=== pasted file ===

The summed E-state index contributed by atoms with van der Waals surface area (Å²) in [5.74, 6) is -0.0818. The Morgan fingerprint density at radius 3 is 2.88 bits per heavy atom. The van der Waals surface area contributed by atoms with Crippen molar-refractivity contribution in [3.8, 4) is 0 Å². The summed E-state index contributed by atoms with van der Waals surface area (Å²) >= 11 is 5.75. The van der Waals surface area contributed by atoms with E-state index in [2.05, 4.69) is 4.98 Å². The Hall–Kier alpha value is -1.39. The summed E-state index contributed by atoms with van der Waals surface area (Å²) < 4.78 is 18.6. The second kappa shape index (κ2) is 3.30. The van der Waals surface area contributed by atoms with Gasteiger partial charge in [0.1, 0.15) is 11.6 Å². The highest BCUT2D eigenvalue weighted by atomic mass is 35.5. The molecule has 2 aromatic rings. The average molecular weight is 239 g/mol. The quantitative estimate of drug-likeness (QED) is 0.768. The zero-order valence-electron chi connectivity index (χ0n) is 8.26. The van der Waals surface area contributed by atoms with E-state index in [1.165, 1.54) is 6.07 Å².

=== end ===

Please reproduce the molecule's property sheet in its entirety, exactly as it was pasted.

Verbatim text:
The summed E-state index contributed by atoms with van der Waals surface area (Å²) in [5.74, 6) is -0.0818. The Morgan fingerprint density at radius 3 is 2.88 bits per heavy atom. The van der Waals surface area contributed by atoms with Crippen molar-refractivity contribution in [3.8, 4) is 0 Å². The summed E-state index contributed by atoms with van der Waals surface area (Å²) >= 11 is 5.75. The van der Waals surface area contributed by atoms with E-state index in [2.05, 4.69) is 4.98 Å². The Hall–Kier alpha value is -1.39. The summed E-state index contributed by atoms with van der Waals surface area (Å²) < 4.78 is 18.6. The second kappa shape index (κ2) is 3.30. The van der Waals surface area contributed by atoms with Gasteiger partial charge in [0.1, 0.15) is 11.6 Å². The highest BCUT2D eigenvalue weighted by atomic mass is 35.5. The molecule has 2 aromatic rings. The average molecular weight is 239 g/mol. The quantitative estimate of drug-likeness (QED) is 0.768. The zero-order valence-electron chi connectivity index (χ0n) is 8.26. The van der Waals surface area contributed by atoms with E-state index in [1.165, 1.54) is 6.07 Å².